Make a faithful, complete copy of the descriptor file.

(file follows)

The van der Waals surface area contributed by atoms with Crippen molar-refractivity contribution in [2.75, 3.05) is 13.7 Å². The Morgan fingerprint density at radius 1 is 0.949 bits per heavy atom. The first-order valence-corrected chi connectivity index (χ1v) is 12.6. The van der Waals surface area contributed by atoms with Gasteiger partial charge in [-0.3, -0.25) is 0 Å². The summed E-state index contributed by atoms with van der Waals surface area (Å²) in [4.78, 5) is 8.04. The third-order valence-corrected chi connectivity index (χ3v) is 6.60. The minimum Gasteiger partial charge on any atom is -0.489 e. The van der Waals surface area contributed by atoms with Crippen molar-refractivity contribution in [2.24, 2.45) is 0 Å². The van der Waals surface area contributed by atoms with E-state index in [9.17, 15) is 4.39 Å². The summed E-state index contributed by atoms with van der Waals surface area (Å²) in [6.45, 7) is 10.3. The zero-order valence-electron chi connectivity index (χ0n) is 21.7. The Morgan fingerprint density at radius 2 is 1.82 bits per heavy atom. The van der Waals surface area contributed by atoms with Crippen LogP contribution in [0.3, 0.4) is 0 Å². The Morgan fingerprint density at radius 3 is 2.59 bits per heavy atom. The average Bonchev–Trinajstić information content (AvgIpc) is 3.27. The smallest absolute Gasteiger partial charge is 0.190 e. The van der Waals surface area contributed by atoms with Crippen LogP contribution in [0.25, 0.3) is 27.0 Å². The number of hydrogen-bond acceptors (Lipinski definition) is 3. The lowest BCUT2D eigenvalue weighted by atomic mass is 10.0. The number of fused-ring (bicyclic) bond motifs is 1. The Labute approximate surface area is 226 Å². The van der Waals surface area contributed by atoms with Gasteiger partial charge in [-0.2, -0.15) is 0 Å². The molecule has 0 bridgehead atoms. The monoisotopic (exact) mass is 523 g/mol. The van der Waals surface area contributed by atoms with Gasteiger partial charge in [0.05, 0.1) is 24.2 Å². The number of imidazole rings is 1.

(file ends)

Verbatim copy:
The van der Waals surface area contributed by atoms with Crippen molar-refractivity contribution in [2.75, 3.05) is 13.7 Å². The Morgan fingerprint density at radius 1 is 0.949 bits per heavy atom. The first-order valence-corrected chi connectivity index (χ1v) is 12.6. The van der Waals surface area contributed by atoms with Gasteiger partial charge in [-0.3, -0.25) is 0 Å². The summed E-state index contributed by atoms with van der Waals surface area (Å²) in [4.78, 5) is 8.04. The third-order valence-corrected chi connectivity index (χ3v) is 6.60. The minimum Gasteiger partial charge on any atom is -0.489 e. The van der Waals surface area contributed by atoms with Crippen molar-refractivity contribution in [2.24, 2.45) is 0 Å². The van der Waals surface area contributed by atoms with E-state index in [9.17, 15) is 4.39 Å². The summed E-state index contributed by atoms with van der Waals surface area (Å²) in [6.45, 7) is 10.3. The zero-order valence-electron chi connectivity index (χ0n) is 21.7. The Morgan fingerprint density at radius 2 is 1.82 bits per heavy atom. The van der Waals surface area contributed by atoms with Crippen LogP contribution in [0.3, 0.4) is 0 Å². The Morgan fingerprint density at radius 3 is 2.59 bits per heavy atom. The average Bonchev–Trinajstić information content (AvgIpc) is 3.27. The smallest absolute Gasteiger partial charge is 0.190 e. The van der Waals surface area contributed by atoms with Crippen LogP contribution in [0.25, 0.3) is 27.0 Å². The number of hydrogen-bond acceptors (Lipinski definition) is 3. The lowest BCUT2D eigenvalue weighted by atomic mass is 10.0. The number of fused-ring (bicyclic) bond motifs is 1. The Labute approximate surface area is 226 Å². The van der Waals surface area contributed by atoms with Gasteiger partial charge in [-0.2, -0.15) is 0 Å². The molecule has 0 bridgehead atoms. The monoisotopic (exact) mass is 523 g/mol. The van der Waals surface area contributed by atoms with Gasteiger partial charge in [0.05, 0.1) is 24.2 Å². The number of imidazole rings is 1.